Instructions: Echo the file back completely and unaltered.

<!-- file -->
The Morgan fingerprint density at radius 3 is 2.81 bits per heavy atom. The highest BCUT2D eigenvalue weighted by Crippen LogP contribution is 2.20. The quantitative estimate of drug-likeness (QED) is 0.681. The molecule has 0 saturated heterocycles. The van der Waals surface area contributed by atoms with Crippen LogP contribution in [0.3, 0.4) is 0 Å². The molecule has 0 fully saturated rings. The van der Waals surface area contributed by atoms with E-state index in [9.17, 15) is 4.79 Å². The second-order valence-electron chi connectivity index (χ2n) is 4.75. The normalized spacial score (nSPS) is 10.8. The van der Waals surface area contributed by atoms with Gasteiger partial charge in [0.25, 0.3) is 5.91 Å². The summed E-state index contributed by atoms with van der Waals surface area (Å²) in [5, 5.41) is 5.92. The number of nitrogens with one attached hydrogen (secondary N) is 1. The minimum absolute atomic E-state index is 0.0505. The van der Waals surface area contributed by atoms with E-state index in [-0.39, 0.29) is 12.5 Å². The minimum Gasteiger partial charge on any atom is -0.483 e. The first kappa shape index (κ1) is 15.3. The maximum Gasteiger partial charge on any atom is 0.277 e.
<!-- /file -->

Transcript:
The Morgan fingerprint density at radius 3 is 2.81 bits per heavy atom. The highest BCUT2D eigenvalue weighted by Crippen LogP contribution is 2.20. The quantitative estimate of drug-likeness (QED) is 0.681. The molecule has 0 saturated heterocycles. The van der Waals surface area contributed by atoms with Crippen LogP contribution in [0.3, 0.4) is 0 Å². The molecule has 0 fully saturated rings. The van der Waals surface area contributed by atoms with E-state index in [9.17, 15) is 4.79 Å². The second-order valence-electron chi connectivity index (χ2n) is 4.75. The normalized spacial score (nSPS) is 10.8. The van der Waals surface area contributed by atoms with Gasteiger partial charge in [0.25, 0.3) is 5.91 Å². The summed E-state index contributed by atoms with van der Waals surface area (Å²) in [5, 5.41) is 5.92. The number of nitrogens with one attached hydrogen (secondary N) is 1. The minimum absolute atomic E-state index is 0.0505. The van der Waals surface area contributed by atoms with E-state index in [-0.39, 0.29) is 12.5 Å². The minimum Gasteiger partial charge on any atom is -0.483 e. The first kappa shape index (κ1) is 15.3. The maximum Gasteiger partial charge on any atom is 0.277 e.